• The Trial of the Fool is a long gauntlet fight against mooks, while the stages shift platforms and spiked traps.
    • The Pantheon of Hallownest is one long Boss Rush mode where you have to fight all 40+ bosses in one run. Die here and you'll have to replay the entire section if you want to have another chance.
    • There are bosses that move fast or have rapid attack patterns, are durable, and deal two masks of damage per hit, which make the fight more of an endurance test. These are Absolute Radiance, Pure Vessel and Nightmare King Grimm.
  • No Biological Sex: Vessels (including the player character) have no biological sex or gender identity due to being artificial constructs created by the Pale King as an attempt to create a living thing with no mind or will, a being that is completely "empty" in order to contain the vengeful godlike entity known as The Radiance, who manifested in bugs minds and dreams and caused the infection that led to the eventual downfall of Hallownest.
  • No Name Given: Not everyone you get to hear about have names. One prominent example being the Traitor Lord's daughter whom the Grey Mourner requests you to bring the delicate flower to her grave.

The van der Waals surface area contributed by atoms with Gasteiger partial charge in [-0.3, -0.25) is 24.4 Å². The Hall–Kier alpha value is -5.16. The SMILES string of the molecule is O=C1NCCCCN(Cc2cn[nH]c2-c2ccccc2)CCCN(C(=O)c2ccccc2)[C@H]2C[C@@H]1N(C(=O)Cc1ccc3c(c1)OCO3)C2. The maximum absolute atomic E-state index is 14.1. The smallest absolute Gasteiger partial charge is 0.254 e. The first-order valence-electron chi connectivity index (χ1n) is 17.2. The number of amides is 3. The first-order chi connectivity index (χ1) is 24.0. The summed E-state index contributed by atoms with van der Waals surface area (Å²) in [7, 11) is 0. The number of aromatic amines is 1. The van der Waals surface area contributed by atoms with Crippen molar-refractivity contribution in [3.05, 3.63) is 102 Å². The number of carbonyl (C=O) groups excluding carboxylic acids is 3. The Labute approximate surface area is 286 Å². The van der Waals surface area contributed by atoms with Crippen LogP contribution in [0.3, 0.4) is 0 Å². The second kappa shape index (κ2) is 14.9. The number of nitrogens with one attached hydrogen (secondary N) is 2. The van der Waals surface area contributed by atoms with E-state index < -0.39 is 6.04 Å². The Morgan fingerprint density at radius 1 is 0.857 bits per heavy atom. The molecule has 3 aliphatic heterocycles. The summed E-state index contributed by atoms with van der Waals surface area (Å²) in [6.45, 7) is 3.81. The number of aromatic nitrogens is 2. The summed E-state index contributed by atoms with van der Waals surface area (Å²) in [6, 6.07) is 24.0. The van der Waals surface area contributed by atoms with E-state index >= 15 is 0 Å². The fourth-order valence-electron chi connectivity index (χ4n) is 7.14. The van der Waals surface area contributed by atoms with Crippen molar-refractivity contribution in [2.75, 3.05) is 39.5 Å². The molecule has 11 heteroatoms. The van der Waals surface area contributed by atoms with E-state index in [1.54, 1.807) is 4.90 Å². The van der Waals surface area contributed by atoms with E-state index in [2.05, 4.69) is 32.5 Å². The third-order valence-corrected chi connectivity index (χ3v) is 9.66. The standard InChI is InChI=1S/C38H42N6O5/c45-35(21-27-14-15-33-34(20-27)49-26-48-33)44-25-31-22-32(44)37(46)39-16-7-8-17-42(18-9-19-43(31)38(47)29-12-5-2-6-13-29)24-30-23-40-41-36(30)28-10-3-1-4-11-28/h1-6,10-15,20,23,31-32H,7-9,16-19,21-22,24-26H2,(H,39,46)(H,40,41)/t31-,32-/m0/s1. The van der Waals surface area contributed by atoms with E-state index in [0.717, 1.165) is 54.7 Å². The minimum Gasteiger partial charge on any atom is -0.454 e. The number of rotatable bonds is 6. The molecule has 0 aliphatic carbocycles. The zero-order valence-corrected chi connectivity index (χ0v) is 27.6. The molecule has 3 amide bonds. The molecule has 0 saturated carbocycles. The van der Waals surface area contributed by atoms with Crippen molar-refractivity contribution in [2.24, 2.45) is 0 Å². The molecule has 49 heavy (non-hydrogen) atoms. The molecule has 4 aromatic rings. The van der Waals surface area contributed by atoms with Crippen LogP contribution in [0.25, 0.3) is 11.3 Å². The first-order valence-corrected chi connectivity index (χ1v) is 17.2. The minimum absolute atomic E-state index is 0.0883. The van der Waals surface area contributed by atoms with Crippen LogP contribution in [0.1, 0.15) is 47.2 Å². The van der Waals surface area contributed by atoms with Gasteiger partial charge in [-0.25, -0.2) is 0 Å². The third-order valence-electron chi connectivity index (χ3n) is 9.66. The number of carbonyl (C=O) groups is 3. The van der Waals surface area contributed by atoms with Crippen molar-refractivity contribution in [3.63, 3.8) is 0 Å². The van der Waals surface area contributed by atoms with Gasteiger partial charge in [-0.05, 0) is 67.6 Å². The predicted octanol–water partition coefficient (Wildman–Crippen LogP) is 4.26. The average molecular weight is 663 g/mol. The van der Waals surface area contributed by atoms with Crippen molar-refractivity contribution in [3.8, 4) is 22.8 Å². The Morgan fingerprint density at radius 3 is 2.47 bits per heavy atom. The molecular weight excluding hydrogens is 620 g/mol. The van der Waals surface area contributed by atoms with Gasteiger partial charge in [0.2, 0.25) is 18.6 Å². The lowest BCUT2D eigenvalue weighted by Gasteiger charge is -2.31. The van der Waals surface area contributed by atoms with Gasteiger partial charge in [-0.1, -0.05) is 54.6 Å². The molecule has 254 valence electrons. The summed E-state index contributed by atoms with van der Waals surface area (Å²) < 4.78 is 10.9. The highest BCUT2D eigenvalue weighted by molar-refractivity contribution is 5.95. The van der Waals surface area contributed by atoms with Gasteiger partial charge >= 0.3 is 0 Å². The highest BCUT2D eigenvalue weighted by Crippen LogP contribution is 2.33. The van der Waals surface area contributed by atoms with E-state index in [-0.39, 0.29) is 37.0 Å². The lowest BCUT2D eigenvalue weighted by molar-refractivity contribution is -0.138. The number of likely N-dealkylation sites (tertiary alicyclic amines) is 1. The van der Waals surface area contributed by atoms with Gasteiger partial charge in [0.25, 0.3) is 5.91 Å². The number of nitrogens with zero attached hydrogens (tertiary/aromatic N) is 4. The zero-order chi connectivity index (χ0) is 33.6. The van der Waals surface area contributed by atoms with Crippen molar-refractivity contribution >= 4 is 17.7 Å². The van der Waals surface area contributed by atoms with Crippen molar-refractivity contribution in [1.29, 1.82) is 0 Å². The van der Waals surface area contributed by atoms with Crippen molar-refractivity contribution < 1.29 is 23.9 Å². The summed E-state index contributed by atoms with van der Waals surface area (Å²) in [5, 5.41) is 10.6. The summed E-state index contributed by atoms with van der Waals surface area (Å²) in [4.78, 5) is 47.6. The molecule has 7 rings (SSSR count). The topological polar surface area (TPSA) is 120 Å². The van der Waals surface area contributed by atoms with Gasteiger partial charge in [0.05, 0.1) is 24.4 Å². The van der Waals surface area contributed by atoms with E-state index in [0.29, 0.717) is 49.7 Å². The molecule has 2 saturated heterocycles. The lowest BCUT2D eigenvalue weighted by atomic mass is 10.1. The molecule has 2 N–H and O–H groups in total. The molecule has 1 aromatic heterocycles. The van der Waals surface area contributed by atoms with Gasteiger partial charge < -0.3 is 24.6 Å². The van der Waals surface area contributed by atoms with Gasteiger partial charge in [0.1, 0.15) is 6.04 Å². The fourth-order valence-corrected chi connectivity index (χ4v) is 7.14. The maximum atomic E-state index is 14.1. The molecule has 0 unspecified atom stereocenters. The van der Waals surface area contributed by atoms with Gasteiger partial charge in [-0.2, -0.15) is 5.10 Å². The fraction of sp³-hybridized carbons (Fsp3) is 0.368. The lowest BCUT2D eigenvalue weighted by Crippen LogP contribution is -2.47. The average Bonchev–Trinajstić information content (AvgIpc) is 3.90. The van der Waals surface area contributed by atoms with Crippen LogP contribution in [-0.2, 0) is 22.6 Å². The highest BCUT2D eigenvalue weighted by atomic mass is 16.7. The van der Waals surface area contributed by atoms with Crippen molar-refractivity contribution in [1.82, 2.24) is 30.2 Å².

• No Ontological Inertia:
    • Getting the Monarch Wings for yourself stops a torrent of wind in a portion of the Ancient Basin (since the torrent comes from these wings).
    • The entire Grimm Troupe (including Brumm and the Nightmare's Heart) vanish out of Hallownest once the Nightmare Lantern is destroyed. Quite subverted once you meet the new stranger in Dirtmouth named Nymm, who is hinted to be an amnesiac Brumm.
  • Non-Lethal Bottomless Pits: Acid pools and spike fields act as this, dealing 1 HP of damage and setting the knight back to the last safe spot it stood on. The player can eventually find a power-up that lets the knight swim through acid.